A reportable account may exist where the financial institution providing the safety deposit box has access to the contents and can dispose of the contents upon instruction from, or prearrangement with, the person.
31 USC 5314 defines “foreign financial agency” as “a person acting for a person as a financial institution, bailee, depository trustee, or agent, or acting in a similar way related to money, credit, securities, gold, or a transaction in money, credit, securities, or gold.” Therefore, a reportable account relationship may exist where a foreign agency holds precious metals on deposit or provides insurance or other services as an agent of the person owning the precious metals.
Financial Account Exceptions
The following are not considered reportable financial accounts for FBAR purposes:
Individuals don’t report individual retirement accounts and tax-qualified retirement plans described in Internal Revenue Code Sections 401(a), 403(a) or 403(b) on the FBAR. The FBAR instructions list other exceptions.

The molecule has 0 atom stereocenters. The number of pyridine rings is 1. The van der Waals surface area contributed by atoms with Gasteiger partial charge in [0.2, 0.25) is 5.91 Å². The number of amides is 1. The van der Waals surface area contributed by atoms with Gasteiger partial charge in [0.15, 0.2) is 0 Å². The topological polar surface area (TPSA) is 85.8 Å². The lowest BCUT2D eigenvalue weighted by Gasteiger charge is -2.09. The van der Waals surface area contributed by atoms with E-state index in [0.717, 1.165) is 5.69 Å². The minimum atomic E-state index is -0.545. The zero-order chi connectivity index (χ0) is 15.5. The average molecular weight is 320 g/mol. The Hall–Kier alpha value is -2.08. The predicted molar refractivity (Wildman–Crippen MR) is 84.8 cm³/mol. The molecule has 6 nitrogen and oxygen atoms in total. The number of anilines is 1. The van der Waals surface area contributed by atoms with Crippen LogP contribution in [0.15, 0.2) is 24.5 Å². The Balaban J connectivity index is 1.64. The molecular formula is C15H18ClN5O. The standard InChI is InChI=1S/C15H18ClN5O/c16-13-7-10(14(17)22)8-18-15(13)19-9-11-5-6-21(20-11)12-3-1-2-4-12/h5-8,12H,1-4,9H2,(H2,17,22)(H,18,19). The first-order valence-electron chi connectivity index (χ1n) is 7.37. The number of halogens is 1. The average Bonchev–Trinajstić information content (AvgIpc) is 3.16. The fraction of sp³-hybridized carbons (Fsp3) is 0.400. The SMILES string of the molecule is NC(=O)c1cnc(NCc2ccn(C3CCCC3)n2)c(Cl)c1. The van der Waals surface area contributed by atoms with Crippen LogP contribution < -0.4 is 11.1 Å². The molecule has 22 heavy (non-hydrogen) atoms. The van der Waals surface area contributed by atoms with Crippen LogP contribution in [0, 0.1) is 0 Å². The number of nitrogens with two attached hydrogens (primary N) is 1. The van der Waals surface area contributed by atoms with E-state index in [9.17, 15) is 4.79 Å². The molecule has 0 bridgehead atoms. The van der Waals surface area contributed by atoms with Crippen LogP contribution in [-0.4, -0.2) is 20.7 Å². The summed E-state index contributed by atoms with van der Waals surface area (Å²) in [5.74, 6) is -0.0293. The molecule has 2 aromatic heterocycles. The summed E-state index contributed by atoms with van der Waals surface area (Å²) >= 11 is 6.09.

The FBAR is required for each calendar year during which the aggregate amount(s) in the foreign account(s) exceeded $10,000, valued in U.S. dollars, at any time during that calendar year. To determine the account value to report on the FBAR follow these steps:
If the statement closing balance is $9,000 but at any time during the year a balance of $15,000 appears on a statement, the maximum value reportable on an FBAR is $15,000.
If periodic account statements are not issued, the maximum account asset value is the largest amount of currency and non-monetary assets in the account at any time during the year.